Because primary emotions come and go, not every emotional experience needs to be addressed. The key is to notice when an emotion is really sticky and not dissipating on its own. To support yourself (or someone else) with clear and direct movement of emotion that is lingering:

  1. Give permission to safely express it as close to the moment of awareness as possible. I feel sadness and I give myself permission to express the sadness now.

  2. If it is not available to express it in that moment, acknowledge the emotion and commit to expressing it later. I feel sadness, now is not the time to express it, but I acknowledge that I feel this and will give myself time this evening to express it.

Here are some ideas for expressing emotion clearly and directly:

  • Express to the air, a tree, the ceiling, or with a safe person who is not involved directly in the situation (it is NOT time to direct emotion at someone, yourself included, or send any written expression - just saying);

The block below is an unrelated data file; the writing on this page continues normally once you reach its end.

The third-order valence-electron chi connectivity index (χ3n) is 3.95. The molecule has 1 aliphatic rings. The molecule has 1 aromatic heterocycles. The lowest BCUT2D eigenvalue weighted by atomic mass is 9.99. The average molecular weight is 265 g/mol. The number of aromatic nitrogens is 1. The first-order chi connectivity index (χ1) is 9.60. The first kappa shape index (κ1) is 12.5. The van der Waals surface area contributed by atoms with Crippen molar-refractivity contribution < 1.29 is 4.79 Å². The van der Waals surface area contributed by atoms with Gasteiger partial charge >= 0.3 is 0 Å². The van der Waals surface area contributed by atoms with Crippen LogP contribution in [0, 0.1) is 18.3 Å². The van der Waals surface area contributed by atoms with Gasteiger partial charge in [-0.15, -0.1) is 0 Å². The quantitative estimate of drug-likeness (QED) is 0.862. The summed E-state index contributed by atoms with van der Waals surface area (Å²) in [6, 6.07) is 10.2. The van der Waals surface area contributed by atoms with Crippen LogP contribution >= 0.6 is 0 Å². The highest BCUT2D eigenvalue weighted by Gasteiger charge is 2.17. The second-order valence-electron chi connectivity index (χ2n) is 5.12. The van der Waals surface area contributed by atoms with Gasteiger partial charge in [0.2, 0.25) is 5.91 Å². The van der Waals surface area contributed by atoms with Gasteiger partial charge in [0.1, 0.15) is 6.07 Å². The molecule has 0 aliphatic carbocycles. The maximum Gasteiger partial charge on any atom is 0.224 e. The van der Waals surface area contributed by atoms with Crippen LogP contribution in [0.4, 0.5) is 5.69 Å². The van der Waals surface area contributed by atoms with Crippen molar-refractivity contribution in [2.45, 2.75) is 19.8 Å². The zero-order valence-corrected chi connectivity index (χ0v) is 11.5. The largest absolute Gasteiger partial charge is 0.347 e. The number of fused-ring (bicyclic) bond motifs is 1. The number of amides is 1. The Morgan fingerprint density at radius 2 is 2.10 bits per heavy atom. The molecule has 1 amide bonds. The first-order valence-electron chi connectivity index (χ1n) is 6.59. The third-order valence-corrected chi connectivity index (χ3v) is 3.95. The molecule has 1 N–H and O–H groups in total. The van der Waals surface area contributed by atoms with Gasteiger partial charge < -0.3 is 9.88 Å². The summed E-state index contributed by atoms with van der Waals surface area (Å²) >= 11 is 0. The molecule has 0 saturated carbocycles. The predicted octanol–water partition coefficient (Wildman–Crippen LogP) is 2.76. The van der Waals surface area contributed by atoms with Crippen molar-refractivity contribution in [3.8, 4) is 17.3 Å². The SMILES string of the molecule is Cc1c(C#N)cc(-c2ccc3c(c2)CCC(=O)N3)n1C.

• Express through crying, laughing, clapping, stomping, screaming, writing, drawing;

  • Express "I" statements about what you feel and your personal experience of the situation. I am so sad/angry/afraid/happy. It isn't fair! When ______ I feel _____! Why is this happening!

  • Pause to check in and see what else wants to be expressed and how it wants to be expressed.

  • Continue to express until the wave of emotion recedes. Notice what is present in the physical body, mind and emotional body.

  • Once the heat of the emotion dissipates, consider what, if anything, needs to be communicated with someone else.

This practice builds self-confidence, self-trust and self-efficacy - all attributes of healthy, well-adjusted, thriving humans.

 

Judging Primary Emotions